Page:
Newsletter September 2010

Manchester Museum of Science and Industry (MOSI)

Located on the historic site of the world’s oldest surviving passenger railway station, housed in five listed buildings, MOSI’s amazing galleries and outstanding collections tell the story of Manchester’s scientific and industrial past, present and future. Entry to the permanent galleries is free for everyone ensuring it is a big hit with all students. An integral part to most of our day trips to Manchester, the MOSI gives students the opportunity to learn how Manchester steamed ahead with the world's first passenger railway and exported locomotives worldwide, discover how the phone suddenly began to dominate our lives from morse to mobile, follow the thread of Manchester’s cotton industry as thunderous original machinery spins and weavers cotton into cloth in a fascinating demonstration, enjoy a fascinating seasonal view of the stars and planets as seen from the North West of England in our purpose-built Planetarium, and experience the sights, sounds and smells of real operational steam engines that powered mills all over the North West and helped to shape our world.
Also currently on show at the MOSI is the Da Vinci – The Genius exhibition. through September the exhibition gives you the opportunity to see fascinating 3-D animations of Da Vinci's most famous paintings and sculptures as well as large-scale interactive machines, hand-crafted by modern-day Italian Artisans. With over 200 items on display, this is the most comprehensive and inspiring exhibition about the man who is arguably the greatest genius the world has ever seen.
You can discover 25 startling revelations about the world's most famous painting in the intriguing Secrets of Mona Lisa. Pascal Cotte, French scientific engineer and examiner of fine art, invented a 240-million pixel, multi-spectral camera to photograph Da Vinci's masterpiece in the Louvre. You can find out what she would have looked like in her original 1506 colour and walk around the world's only 360° replica. Revolutionary technology bringing science and art together, just as Da Vinci did over 500 years ago.

“Teaching and Learning in the Language Classroom” Hedge, Tricia (2000)

This is a hugely informative and useful book if you want to improve your teaching skills. However, the book commands a good level of concentration and focus from the reader when considering and digesting the theories and information presented and how it could be incorporated into day to day teaching and learning.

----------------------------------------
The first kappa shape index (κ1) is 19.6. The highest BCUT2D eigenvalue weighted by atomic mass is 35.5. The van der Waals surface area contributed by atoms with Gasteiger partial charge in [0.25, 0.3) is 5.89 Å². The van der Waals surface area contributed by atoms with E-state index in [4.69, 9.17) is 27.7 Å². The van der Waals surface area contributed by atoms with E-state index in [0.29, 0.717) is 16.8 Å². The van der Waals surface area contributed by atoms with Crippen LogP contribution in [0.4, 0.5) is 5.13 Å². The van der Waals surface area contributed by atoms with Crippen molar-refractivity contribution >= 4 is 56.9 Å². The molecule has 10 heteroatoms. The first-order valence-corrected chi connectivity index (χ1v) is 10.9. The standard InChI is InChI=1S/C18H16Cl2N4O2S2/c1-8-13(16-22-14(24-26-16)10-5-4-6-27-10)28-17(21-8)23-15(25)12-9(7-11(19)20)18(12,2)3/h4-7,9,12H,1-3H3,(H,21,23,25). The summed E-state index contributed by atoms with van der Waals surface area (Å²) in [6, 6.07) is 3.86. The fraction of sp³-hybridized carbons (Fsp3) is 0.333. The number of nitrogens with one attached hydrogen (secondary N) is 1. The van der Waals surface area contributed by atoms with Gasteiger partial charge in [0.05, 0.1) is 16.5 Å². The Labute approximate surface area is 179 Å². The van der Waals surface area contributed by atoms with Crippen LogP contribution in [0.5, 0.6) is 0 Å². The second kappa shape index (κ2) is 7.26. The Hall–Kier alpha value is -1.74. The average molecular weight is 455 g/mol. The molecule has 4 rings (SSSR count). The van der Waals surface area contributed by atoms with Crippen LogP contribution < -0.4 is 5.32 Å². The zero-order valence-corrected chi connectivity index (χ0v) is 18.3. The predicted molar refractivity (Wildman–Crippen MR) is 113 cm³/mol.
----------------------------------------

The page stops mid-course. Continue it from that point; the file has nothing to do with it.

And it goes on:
The book is organised in a logical manner. It beginnings with a short section on how languages are learned then the author goes on to share her hugely impressive knowledge of teaching and learning. Most of the book is free of the usual ESL jargon and it is crammed with useful and practical ideas and material which can be adapted to real classroom situations.
Each section starts with a set of questions which stimulate the readers’ interest and sets the focus for the section. The author then goes on to explore the answers of the questions giving practical examples, theories and ideas.
In conclusion, this book is not one that has to be read cover to cover. It would work well as a handbook or a reference book for anyone who wants to widen their knowledge in teaching in language classrooms. Teachers with some good classroom experience would probably benefit more from this book as it might be a little heavy for new teachers.

North Wales International Music Festival – 18/09/2010 to 25/09/2010

A week of classical music concerts from internationally acclaimed artists, including the King's Singers and BBC National Orchestra of Wales. The 2010 festival will celebrate what would have been festival founder William Mathias's 75th Birthday, and there promises to be some real treats in store.
The National Youth Orchestra of Wales will open the Festival, under the baton of Owain Arwel Hughes. Then the Week will be packed with performances from The Sixteen, through to Red Priest, there will be something for everyone, not to mention performances from the multi-award-winning Alison Balsom, a welcome return by celebrated Welsh pianist Iwan Llewelyn Jones, and an evening with Tasmin Little.

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Gwledd Conwy Feast – 23/10/2010 to 24/10/2010

Recession? What recession? That was the reaction of the many food producers at the 2009 Conwy Feast. With visitor numbers up by a fantastic 40 per cent and traders reporting record takings, the event beat all its own records, so things are looking good for 2010. The Conwy Feast takes place over two days and is now one of the largest and most successful in Wales. With a myriad of choice from local food producers and retailers on hand for you to try (and buy) their produce plus cooking demonstrations and much more, this is a day or weekend for all the family to enjoy.

Snowdonia Walking Festival – 13/10/2010 to 17/10/2010

Snowdonia is famous the world over for its majestic rugged beauty. Betws-y-coed is long renowned for its stunning scenery emerald forests and fast flowing rivers. A natural base for a walking festival. For over a century walkers have been drawn to the village and the region in their thousands to enjoy the great outdoors. There will be some fifteen exciting and varied walks on offer. Every walk will be guided by a local expert with many years experience and knowledge of the forests, lakes and mountains that encircle the village. Each level of fitness will be catered for - from 3 mile strolls for beginners through to all day treks for the more experienced mountain walker. At night there will be an opportunity to sample local food and be entertained by traditional Welsh culture in the various hostelries in the village.